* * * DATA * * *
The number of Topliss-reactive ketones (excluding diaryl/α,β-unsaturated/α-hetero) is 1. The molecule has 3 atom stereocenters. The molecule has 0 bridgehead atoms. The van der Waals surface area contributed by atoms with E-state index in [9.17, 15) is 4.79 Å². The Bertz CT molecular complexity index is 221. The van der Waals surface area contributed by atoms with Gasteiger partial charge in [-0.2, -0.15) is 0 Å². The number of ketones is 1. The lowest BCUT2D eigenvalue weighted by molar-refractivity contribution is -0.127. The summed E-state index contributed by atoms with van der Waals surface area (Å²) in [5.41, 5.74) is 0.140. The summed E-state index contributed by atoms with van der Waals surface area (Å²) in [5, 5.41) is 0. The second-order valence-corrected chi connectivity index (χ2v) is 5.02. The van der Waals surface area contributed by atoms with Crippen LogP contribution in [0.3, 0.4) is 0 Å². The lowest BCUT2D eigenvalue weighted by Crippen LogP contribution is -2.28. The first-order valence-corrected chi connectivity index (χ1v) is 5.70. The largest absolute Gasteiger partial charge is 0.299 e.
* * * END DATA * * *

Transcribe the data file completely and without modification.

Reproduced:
The number of Topliss-reactive ketones (excluding diaryl/α,β-unsaturated/α-hetero) is 1. The molecule has 3 atom stereocenters. The molecule has 0 bridgehead atoms. The van der Waals surface area contributed by atoms with E-state index in [9.17, 15) is 4.79 Å². The Bertz CT molecular complexity index is 221. The van der Waals surface area contributed by atoms with Gasteiger partial charge in [-0.2, -0.15) is 0 Å². The number of ketones is 1. The lowest BCUT2D eigenvalue weighted by molar-refractivity contribution is -0.127. The summed E-state index contributed by atoms with van der Waals surface area (Å²) in [5.41, 5.74) is 0.140. The summed E-state index contributed by atoms with van der Waals surface area (Å²) in [5, 5.41) is 0. The second-order valence-corrected chi connectivity index (χ2v) is 5.02. The van der Waals surface area contributed by atoms with Crippen LogP contribution in [0.3, 0.4) is 0 Å². The lowest BCUT2D eigenvalue weighted by Crippen LogP contribution is -2.28. The first-order valence-corrected chi connectivity index (χ1v) is 5.70. The largest absolute Gasteiger partial charge is 0.299 e.